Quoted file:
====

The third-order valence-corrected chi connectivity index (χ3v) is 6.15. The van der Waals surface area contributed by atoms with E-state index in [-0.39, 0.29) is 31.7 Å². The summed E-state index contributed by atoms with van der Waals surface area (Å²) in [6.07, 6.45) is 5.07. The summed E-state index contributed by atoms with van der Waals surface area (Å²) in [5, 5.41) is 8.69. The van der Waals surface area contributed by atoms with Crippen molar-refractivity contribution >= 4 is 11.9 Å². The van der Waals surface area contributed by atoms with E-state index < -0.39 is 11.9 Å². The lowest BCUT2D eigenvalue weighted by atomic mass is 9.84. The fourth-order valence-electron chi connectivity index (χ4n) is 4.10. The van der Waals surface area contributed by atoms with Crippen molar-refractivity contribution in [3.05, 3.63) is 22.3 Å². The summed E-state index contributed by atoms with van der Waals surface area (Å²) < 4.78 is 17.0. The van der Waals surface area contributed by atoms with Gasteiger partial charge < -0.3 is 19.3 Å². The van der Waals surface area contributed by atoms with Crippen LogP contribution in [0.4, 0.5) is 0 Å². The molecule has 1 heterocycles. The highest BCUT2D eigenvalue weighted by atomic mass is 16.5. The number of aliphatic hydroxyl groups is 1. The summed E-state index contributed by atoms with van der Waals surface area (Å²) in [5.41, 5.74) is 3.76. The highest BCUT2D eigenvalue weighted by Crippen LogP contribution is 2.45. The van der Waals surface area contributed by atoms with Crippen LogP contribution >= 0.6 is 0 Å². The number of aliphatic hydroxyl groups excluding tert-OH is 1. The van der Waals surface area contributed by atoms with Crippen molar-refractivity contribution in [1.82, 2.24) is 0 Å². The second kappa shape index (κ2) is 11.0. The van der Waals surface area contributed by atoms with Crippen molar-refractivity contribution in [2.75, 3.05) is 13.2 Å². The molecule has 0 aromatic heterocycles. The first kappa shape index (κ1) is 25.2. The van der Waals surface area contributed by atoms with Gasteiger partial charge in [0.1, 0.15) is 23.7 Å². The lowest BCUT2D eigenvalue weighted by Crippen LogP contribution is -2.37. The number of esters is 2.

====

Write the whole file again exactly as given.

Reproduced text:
The third-order valence-corrected chi connectivity index (χ3v) is 6.15. The van der Waals surface area contributed by atoms with E-state index in [-0.39, 0.29) is 31.7 Å². The summed E-state index contributed by atoms with van der Waals surface area (Å²) in [6.07, 6.45) is 5.07. The summed E-state index contributed by atoms with van der Waals surface area (Å²) in [5, 5.41) is 8.69. The van der Waals surface area contributed by atoms with Crippen molar-refractivity contribution >= 4 is 11.9 Å². The van der Waals surface area contributed by atoms with E-state index < -0.39 is 11.9 Å². The lowest BCUT2D eigenvalue weighted by atomic mass is 9.84. The fourth-order valence-electron chi connectivity index (χ4n) is 4.10. The van der Waals surface area contributed by atoms with Crippen molar-refractivity contribution in [3.05, 3.63) is 22.3 Å². The summed E-state index contributed by atoms with van der Waals surface area (Å²) < 4.78 is 17.0. The van der Waals surface area contributed by atoms with Gasteiger partial charge < -0.3 is 19.3 Å². The van der Waals surface area contributed by atoms with Crippen LogP contribution in [0.4, 0.5) is 0 Å². The molecule has 1 heterocycles. The highest BCUT2D eigenvalue weighted by atomic mass is 16.5. The number of aliphatic hydroxyl groups is 1. The summed E-state index contributed by atoms with van der Waals surface area (Å²) in [5.41, 5.74) is 3.76. The highest BCUT2D eigenvalue weighted by Crippen LogP contribution is 2.45. The van der Waals surface area contributed by atoms with Crippen LogP contribution >= 0.6 is 0 Å². The number of aliphatic hydroxyl groups excluding tert-OH is 1. The van der Waals surface area contributed by atoms with Crippen molar-refractivity contribution in [1.82, 2.24) is 0 Å². The second kappa shape index (κ2) is 11.0. The van der Waals surface area contributed by atoms with Crippen molar-refractivity contribution in [2.75, 3.05) is 13.2 Å². The molecule has 0 aromatic heterocycles. The first kappa shape index (κ1) is 25.2. The van der Waals surface area contributed by atoms with Gasteiger partial charge in [0.1, 0.15) is 23.7 Å². The lowest BCUT2D eigenvalue weighted by Crippen LogP contribution is -2.37. The number of esters is 2.